In some cases, determining the transaction price is as straightforward as identifying the price of a product that is payable upon delivery. In most cases, however, the transaction price is impacted by at least one complicating factor, such as contingencies, performance bonuses, credits for downtime or missed SLAs, discounts or usage-based pricing, and noncash consideration.

Kelvin uses natural language processing to analyze documents, which allows organizations to find information without knowing how it might appear in the contract. For example, if a salesperson agreed to provide a rebate to a customer if their utilization drops below a certain percentage, you don’t have to know whether they offered a “discount,” a “rebate,” or a “credit” in order to find the relevant information.

Allocating the Transaction Price

The goal of this step is to allocate the portion of the transaction price that reflects the consideration that an organization expects to be entitled to in exchange for fulfilling a specific performance obligation; in other words, splitting the transaction price determined in the prior step between all of the performance obligations identified previously.

In reality, this is typically a challenging process, as many organizations may not have standalone prices for items or services that are typically bundled or that involve variable consideration that is attributable to multiple performance obligations.

This step demonstrates the importance of “human-in-the-loop” with respect to AI: while AI tools like Kelvin can substantially decrease the amount of time required to identify relevant clauses and make determinations about treatment, human review should still be included as a step in this process. Models can be trained on how an organization makes judgment calls (for example, by using historical and current market conditions, internal margin information, and desired profit objectives to develop an expected “cost-plus approach” for allocating the transaction price), but given the financial penalties associated with issuing materially inaccurate financial statements, CEOs and CFOs have a vested interest in ensuring that the output is accurate.

Recognizing Revenue

The final step in the process is actually recognizing the revenue, although this final “step” may really be multiple steps if performance obligations are satisfied over time. The standard dictates that performance obligations are satisfied when (or as) a customer obtains control of an asset. In this context, control is a customer’s ability to obtain substantially all of the benefits remaining from and direct the use of a service or good. There are numerous criteria that dictate whether revenue is recognized over time, including whether the organization’s performance creates an asset that it can use and whether it has an enforceable right to payment for that asset in its current state.

The use of a tool like Kelvin helps bring together all of the relevant elements that may be scattered throughout the organization’s systems to help determine to what extent (if any) revenue is recognized at a specific point in time. For example, an organization might have a master service agreement that outlines acceptance criteria for projects, a statement of work that specifies the work to be performed and milestones that will be billed, a separate statement of work to provide support under a monthly retainer model, an email from the customer confirming acceptance of a particular milestone, and internal communications that indicate that the final milestone has not yet been reached.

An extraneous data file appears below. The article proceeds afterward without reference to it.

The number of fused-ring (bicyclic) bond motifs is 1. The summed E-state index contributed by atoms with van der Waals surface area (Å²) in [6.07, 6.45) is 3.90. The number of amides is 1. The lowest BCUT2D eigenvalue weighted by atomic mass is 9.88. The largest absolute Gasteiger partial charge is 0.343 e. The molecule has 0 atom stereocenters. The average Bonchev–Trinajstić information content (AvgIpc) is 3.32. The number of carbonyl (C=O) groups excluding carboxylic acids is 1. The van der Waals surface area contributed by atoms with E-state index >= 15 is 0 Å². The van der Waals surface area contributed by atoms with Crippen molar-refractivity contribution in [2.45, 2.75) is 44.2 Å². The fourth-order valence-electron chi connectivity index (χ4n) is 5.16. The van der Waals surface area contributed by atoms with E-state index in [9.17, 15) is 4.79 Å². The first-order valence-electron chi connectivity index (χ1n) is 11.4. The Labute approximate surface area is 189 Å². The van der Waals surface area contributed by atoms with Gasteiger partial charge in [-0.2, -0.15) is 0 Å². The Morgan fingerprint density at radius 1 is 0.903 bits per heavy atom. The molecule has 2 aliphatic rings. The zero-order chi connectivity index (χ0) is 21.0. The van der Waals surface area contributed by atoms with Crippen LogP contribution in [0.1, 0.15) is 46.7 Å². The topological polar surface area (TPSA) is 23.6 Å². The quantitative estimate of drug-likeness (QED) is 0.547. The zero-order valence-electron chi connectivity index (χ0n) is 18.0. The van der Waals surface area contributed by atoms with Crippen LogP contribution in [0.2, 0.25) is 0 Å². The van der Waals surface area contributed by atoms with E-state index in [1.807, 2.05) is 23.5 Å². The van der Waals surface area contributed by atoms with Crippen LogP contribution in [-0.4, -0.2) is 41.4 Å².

On the Glide Path

For organizations who harness tools like Kelvin, the glide path to streamlined revenue recognition is now clearer than ever before. Time-wasting roadblocks throughout the process, from identification of contracts to allocation among obligations, can be made to disappear in short order. Furthermore, systems that safely harness generative AI like Kelvin can also allow stakeholders to effectively summarize and “question” these contracts, simplifying the process of what-if analysis and stakeholder communication.

As LLMs continue to expand the horizon of legal and accounting technology, forward-looking organizations can directly impact their financial health and quality of life by implementing programs like this. By embracing approaches like those powered by Kelvin, businesses can get to where they’re going - an accurate, consistent characterization of their financial performance - with a simpler, faster route. Leave the long and winding route for your next ramble in the woods, not revenue recognition.

Author Headshot

Jillian Bommarito, CPA, CIPP/US/E

Jillian is a Co-Founding Partner at 273 Ventures, where she helps ensure that Kelvin is developed and implemented in a way that is secure and compliant.

Jillian is a Certified Public Accountant and a Certified Information Privacy Professional with specializations in the United States and Europe. She has over 15 years of experience in the legal and accounting industries.

Would you like to learn more about risk management for AI-enabled legal tools? Send your questions to Jillian by email or LinkedIn.